Identifying opportunities for dairy and dairy alternatives

While demand for dairy alternatives continues to grow in Europe, brands are still trying to work out how to fully capitalise on this trend. What should manufacturers be thinking about, to ensure that their dairy and dairy alternative products remain relevant to European consumers?

Dairy remains a consumer staple, with strong health and nutritional credentials, especially among parents. According to Mintel, some 81% of German consumers who buy dairy say they would never completely give up on dairy products, while 70% of parents in France would be concerned that their child would miss out on important nutrients if dairy was cut out completely.

Consumer data from January 2022 reveals that over a third of consumers have consumed both dairy and dairy alternatives. And almost all consumers buy dairy products, despite all the buzz around plant-based. In other words, the dominant consumer trend at the moment appears to be about adding dairy alternatives to shopping lists, rather than cutting out the dairy category completely.

“Consumers are questioning dairy as a healthy staple,” notes Caroline Roux, Consultant Analyst at Mintel. “Yet as a healthy and nutritious affordable food, dairy still has a critical role to play in consumers’ lives.”

This helps to explain why supermarket shelves are full of dairy alternative products that look like dairy and mimic dairy’s nutritional benefits; this is what consumers expect. Mintel data, shared at Dairy and Dairy Alternatives Deep Dive Day, part of Food Ingredients Webinar Series, found that 68% of Spanish consumers think that alternatives should offer the same nutritional benefits as dairy.

Identifying areas of innovation

This is borne out by the data on recent product innovations. According to Mintel, 29% of plant-based spoonable yoghurt launches in 2020 and 2021 were fortified with calcium. “In the US, Danone has launched a plant-based product called Silk Nextmilk, targeted at dairy consumers who have not yet tried alternatives,” says Roux. “The product is designed to look, taste and perform like dairy, and is made from a blend of plant-based ingredients – coconut oil and cream, oats soy, chicory root and gums.”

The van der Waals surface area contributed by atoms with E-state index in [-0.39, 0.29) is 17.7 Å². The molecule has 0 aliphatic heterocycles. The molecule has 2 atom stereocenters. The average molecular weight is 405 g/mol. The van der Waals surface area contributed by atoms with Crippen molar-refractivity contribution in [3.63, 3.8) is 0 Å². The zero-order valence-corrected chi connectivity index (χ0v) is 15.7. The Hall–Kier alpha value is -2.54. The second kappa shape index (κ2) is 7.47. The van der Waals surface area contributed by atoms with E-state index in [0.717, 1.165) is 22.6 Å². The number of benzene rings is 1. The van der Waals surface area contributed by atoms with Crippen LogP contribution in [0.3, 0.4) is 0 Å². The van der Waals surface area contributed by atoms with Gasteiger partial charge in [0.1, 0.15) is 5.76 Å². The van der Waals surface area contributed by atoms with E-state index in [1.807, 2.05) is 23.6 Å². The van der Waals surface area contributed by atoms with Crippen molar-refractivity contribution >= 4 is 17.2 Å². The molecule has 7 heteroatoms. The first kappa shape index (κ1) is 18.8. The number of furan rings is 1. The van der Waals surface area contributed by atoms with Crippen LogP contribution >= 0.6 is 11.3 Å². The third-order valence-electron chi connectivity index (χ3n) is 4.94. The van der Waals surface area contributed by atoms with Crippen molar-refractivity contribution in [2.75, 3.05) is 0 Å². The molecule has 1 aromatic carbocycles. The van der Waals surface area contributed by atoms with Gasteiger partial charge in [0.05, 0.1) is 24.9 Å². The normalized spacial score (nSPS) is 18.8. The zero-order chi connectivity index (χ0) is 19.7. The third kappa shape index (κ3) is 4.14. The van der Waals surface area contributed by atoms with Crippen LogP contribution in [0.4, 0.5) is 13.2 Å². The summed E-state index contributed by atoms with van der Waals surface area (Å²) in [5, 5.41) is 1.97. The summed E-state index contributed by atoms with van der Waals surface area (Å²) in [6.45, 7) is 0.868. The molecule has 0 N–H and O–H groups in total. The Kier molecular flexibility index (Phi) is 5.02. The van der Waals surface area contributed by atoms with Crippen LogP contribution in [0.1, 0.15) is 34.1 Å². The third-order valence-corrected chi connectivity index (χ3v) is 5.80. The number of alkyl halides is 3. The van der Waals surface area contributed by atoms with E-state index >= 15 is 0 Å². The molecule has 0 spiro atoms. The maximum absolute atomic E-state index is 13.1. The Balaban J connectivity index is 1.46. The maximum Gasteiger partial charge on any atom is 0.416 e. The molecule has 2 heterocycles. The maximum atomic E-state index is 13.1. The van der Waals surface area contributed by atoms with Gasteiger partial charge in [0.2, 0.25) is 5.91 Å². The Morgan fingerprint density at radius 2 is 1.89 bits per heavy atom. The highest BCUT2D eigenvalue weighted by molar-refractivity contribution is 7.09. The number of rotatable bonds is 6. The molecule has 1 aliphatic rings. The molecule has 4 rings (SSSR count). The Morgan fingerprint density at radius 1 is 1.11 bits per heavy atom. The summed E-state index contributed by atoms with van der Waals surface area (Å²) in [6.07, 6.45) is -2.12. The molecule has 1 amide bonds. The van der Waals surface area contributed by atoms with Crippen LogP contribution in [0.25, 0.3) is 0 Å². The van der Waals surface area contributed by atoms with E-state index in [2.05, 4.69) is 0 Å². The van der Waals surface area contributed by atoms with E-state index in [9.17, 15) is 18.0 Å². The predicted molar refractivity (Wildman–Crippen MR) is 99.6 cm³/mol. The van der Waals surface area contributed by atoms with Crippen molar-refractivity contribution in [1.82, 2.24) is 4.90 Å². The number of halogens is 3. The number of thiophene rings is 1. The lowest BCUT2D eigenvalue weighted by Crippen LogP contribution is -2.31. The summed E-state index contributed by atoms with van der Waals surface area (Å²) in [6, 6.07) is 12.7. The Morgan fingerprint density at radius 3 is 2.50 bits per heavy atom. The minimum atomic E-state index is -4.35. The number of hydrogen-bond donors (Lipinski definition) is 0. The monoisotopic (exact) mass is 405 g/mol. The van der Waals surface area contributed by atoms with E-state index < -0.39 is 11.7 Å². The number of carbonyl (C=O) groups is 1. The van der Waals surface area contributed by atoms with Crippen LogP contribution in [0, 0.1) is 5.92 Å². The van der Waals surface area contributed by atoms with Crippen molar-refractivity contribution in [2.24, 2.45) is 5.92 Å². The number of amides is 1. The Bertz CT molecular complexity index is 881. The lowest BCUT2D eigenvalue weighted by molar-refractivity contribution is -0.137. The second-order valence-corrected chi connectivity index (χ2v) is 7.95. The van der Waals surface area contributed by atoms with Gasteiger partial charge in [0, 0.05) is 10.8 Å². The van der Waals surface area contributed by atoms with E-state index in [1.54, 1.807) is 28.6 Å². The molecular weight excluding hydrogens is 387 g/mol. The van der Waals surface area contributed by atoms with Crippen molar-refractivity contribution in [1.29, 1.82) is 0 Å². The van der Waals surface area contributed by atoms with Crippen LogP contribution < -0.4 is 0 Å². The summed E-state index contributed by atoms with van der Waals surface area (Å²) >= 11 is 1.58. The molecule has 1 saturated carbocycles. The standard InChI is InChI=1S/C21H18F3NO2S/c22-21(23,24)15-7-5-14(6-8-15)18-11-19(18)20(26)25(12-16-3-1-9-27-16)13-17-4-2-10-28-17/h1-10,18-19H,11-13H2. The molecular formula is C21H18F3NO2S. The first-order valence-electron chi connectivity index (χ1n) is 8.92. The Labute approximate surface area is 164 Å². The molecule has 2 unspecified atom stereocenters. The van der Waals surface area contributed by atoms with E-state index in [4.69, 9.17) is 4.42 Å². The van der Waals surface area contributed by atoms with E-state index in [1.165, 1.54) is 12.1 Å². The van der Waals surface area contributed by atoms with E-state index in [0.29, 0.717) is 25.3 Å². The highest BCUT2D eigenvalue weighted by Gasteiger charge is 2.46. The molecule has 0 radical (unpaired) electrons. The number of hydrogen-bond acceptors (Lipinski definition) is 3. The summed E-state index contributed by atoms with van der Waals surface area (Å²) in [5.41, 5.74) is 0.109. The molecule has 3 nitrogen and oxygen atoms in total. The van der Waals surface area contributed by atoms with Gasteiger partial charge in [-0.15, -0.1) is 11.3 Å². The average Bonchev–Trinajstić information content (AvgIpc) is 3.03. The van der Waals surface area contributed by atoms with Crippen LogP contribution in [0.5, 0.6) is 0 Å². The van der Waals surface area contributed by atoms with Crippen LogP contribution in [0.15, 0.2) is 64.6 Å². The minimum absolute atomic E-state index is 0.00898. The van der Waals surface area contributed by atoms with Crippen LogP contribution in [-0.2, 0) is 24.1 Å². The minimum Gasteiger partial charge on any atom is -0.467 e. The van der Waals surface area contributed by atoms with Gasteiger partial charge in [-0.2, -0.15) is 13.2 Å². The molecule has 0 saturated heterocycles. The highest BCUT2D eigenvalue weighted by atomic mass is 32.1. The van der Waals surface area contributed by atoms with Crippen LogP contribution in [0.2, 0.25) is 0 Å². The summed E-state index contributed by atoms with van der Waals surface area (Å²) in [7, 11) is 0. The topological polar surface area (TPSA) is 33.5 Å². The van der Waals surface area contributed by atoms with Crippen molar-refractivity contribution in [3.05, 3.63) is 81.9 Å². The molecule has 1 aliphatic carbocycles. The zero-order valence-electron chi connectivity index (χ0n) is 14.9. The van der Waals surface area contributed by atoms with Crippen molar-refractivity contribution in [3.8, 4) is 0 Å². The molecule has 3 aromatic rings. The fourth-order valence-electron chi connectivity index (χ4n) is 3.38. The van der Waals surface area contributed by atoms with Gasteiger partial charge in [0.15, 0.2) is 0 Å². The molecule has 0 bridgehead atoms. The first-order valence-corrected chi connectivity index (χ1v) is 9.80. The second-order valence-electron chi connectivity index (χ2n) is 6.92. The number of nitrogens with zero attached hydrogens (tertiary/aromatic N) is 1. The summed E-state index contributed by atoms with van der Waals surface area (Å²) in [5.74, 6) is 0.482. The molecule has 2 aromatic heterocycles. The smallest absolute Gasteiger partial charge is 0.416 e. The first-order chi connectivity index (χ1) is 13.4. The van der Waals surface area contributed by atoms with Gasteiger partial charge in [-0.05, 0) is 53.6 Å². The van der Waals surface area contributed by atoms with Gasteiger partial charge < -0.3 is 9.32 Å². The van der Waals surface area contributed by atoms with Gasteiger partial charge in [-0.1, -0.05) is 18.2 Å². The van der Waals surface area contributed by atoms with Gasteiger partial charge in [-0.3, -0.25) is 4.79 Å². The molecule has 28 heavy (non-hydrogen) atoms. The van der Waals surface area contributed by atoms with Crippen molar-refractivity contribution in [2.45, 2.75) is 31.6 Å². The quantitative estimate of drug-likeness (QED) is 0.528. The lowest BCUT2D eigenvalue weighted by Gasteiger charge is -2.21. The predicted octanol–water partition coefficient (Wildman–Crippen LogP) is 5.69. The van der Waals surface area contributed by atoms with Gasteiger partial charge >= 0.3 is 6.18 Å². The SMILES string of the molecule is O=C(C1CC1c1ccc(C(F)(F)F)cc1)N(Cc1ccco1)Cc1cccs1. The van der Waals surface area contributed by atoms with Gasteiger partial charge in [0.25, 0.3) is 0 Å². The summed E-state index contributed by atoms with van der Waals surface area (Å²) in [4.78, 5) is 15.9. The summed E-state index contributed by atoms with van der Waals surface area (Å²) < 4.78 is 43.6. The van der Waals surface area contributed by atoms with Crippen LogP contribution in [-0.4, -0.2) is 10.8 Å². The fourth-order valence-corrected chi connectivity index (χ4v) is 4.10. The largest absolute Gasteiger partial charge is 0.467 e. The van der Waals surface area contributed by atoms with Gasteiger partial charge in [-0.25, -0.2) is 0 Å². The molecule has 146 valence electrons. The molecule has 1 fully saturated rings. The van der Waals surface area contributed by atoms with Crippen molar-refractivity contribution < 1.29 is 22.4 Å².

Indeed, most innovation in the dairy and dairy alternative sector has been in liquid format, with a third of all innovations in the sector consisting of plant-based drinks. In fact, innovation in plant-based drinks has increased by 10% over last three years. Drinking yoghurt makes up 30% of all launches of liquid dairy and dairy alternative products.

“Why is innovation that brilliant in the liquid category?” asks Roux. “The reason is that major dairy companies have realised the potential offered by consumer demand here for dairy alternatives. Many companies are selling dairy alternative products under their dairy brands.”

By contrast, innovation in the spoonable dairy and dairy alternative sector has been much more stable, increasing by only 1% over the last three years, according to Mintel. There has also been far less innovation in product segments such as plant-based or vegan cheese. Nonetheless, the arrival of several major manufacturers to this segment is likely to encourage more innovation and drive market penetration.

Smart nutrition opportunities

So how is the sector likely to evolve? Mintel notes that there is a degree of polarisation when it comes to European consumer opinion about protein sources. Some believe that plant-based is healthier, while others disagree. It is notable that some dairy alternative products on the market are targeted specifically at consumers looking to shift from animal-based ingredients to plant-based. In the same way, some dairy products are consciously highlighting their strong health and nutritional credentials. “Brands of dairy alternatives are still working out their positioning,” says Roux. “Should they mimic dairy’s nutrition, or differentiate with other health benefits?”

Product differentiation isn’t the only way to go however – blending the benefits dairy and dairy alternatives could be an interesting option. This strategy has the benefit of meeting the needs of flexitarian consumers, who want to increase their consumption of plant-based ingredients, while decreasing their consumption of animal-based. At the same time, the nutritional and cost benefits of milk can be factored in.

“Yoghurt is well placed to go a step further and explore what we call smart nutrition opportunities, to launch one-stop products that offer a balance of nutrients, including those naturally found in milk,” says Roux.

Indeed, some 42% of French consumers expressed an interest in such a blended option. In addition, Mintel notes that some 72% of UK yoghurt consumers would be interested to see spoonable products with added vitamin and minerals. The dairy and dairy alternatives sector is therefore well placed to capitalise on consumer demand for smart nutrition solutions.